Though no reports on commercial dealing of tissues have come to the health ministry’s notice officially, the need to amend the Act to add tissues arose to make it more comprehensive. “Adding tissues in the Act is a step to improve the quality of treatment that is offered to the patients undergoing transplantation. At present there is no proper system for tissue transplantation that ensures that a diseased person’s tissue is not given to the recipient,” says Gupta. “We want to expand the organ transplantation law. We have included tissues and in future we will include cells as well under the act,” he adds.  

“Some tissues like heart valves, skin, bone cartilages and vessels can be retrieved even from the mortuary. When there is a demand for such tissues, commerce can very easily creep into the system. Hence regulatory mechanism needs to be in place,” says Sunil Shroff, managing trustee of MOHAN Foundation, a non-profit to promote organ donation.  

Challenges of framing rules

Meanwhile, the task of drafting rules for various tissues is challenging as all tissues that can be retrieved and transplanted have different procedures for retrieval, storage and transplantation. 

Unlike in organ donation, tissues cannot be taken from a living person. Live donors can give one kidney or a part of the liver to save the lives of their patients, but if a person’s skin, heart valve or bones are needed, these can only be retrieved from a deceased donor. Deceased donor here means a person who is declared brain dead or who has suffered cardiac death. In cases where a person dies of cardiac death, the time period for retrieval of tissues and organs is very short and retrieval of organs from such patients happens mostly in hospitals, if at all, informs Agarwal.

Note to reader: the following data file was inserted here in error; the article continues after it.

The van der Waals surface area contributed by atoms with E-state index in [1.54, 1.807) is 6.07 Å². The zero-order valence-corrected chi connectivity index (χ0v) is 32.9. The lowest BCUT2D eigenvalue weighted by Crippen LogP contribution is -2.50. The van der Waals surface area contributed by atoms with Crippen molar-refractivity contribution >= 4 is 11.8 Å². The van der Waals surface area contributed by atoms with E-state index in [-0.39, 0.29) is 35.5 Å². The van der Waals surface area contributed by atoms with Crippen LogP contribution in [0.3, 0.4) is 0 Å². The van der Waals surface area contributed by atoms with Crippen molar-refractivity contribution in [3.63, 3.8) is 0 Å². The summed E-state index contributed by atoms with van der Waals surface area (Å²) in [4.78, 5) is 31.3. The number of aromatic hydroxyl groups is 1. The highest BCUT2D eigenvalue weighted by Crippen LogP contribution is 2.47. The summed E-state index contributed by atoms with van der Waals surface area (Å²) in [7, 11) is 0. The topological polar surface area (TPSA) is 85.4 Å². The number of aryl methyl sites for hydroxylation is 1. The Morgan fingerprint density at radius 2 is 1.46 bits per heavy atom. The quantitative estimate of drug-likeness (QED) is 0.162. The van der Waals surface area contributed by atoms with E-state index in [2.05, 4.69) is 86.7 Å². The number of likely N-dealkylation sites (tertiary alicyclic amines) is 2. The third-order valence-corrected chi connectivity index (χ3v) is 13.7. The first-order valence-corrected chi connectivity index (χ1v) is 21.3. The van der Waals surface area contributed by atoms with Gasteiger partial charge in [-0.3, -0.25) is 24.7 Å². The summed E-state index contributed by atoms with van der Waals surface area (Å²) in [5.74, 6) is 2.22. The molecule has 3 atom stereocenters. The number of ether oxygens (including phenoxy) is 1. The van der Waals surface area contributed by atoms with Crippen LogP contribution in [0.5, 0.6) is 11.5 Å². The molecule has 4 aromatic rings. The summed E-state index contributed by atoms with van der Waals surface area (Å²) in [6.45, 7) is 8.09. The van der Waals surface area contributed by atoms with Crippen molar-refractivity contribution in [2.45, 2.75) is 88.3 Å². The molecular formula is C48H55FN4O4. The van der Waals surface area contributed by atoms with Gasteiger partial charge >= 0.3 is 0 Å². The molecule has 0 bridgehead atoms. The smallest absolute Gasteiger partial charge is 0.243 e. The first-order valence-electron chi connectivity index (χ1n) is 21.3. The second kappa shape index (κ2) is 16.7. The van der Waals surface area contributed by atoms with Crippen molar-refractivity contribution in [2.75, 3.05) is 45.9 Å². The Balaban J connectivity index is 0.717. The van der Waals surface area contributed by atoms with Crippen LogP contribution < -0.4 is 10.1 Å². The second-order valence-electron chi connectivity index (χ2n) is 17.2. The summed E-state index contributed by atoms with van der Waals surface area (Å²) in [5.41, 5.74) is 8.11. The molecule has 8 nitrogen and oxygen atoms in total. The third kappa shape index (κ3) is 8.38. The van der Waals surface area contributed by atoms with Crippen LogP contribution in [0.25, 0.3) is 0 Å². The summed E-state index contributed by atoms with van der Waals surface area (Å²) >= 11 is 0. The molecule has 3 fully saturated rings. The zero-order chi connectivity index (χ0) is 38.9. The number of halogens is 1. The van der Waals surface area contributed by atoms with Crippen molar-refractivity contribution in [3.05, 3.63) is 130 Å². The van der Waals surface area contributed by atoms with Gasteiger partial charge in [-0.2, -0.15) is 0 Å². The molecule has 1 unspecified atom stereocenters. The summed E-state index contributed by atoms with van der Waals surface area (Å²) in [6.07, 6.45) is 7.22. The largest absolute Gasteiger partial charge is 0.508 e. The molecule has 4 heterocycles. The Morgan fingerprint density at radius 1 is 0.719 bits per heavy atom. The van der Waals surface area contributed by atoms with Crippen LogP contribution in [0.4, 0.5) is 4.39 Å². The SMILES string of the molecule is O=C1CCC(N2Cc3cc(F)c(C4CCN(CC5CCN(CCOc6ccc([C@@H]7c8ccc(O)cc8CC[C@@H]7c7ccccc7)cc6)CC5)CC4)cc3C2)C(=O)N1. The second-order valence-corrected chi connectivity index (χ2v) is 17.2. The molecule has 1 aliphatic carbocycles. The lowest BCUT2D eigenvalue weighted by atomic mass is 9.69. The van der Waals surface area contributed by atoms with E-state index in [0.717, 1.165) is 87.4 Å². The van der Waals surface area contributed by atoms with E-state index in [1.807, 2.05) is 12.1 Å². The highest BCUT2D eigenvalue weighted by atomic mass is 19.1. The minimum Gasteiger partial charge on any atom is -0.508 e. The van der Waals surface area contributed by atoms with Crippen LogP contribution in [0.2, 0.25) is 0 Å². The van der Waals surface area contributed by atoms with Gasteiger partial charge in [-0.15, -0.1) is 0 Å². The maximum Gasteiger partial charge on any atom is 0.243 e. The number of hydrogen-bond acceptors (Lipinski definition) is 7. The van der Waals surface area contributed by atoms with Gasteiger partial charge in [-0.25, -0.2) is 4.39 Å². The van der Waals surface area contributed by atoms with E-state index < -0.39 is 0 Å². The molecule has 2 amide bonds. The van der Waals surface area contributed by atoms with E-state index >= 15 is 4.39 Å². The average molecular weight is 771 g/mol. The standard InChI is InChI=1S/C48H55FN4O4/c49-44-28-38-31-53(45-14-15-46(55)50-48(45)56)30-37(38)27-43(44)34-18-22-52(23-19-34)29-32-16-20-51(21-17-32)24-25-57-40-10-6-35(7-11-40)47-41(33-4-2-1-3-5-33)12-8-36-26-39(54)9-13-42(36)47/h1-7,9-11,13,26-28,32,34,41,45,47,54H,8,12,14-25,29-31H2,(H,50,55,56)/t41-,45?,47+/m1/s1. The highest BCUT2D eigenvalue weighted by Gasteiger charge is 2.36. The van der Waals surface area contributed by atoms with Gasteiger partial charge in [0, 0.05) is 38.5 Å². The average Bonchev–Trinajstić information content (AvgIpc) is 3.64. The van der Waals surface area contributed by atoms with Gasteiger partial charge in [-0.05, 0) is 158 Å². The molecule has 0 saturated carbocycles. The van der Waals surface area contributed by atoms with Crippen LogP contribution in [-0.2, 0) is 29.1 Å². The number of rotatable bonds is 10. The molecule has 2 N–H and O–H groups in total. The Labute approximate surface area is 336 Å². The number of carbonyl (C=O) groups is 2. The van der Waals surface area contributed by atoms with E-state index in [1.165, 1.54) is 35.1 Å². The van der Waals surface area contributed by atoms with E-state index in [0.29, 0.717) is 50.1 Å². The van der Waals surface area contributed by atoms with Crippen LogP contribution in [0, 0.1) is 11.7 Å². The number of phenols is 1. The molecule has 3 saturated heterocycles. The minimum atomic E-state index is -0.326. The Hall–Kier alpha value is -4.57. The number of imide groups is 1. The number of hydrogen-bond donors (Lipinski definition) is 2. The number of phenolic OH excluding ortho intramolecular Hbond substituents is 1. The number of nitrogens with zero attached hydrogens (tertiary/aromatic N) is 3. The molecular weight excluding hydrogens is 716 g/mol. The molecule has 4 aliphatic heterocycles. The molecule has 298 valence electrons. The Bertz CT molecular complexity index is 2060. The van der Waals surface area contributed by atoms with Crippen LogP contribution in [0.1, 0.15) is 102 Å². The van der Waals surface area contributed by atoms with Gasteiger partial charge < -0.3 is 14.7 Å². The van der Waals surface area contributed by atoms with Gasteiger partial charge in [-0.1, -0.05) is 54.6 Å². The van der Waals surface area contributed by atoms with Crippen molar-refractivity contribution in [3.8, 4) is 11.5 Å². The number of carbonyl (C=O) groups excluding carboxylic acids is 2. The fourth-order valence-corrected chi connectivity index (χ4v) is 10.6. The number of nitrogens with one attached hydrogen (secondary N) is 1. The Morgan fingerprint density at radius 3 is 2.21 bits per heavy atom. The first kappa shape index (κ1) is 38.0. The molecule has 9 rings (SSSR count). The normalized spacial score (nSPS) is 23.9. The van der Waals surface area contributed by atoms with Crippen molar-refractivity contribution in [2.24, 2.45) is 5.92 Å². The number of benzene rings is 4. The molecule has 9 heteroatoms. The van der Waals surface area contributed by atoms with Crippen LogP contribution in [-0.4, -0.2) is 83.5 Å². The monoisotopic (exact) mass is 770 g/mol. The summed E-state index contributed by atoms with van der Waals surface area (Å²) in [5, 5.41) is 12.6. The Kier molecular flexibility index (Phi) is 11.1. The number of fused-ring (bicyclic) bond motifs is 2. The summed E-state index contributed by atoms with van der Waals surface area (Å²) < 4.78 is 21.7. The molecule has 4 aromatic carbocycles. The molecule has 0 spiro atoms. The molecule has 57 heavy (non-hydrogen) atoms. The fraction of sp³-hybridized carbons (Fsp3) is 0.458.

Tissues retrieved from one deceased person can benefit hundreds of people. To make optimum use of tissues donated in the country, a strong networking is required between all tissue transplantation centres to keep a record of where each tissue retrieved is going and to ensure it is not used for commercial purposes, as is the aim of the Act, stresses Harsha Jauhari, chairperson of renal transplant surgery department at Sir Ganga Ram Hospital.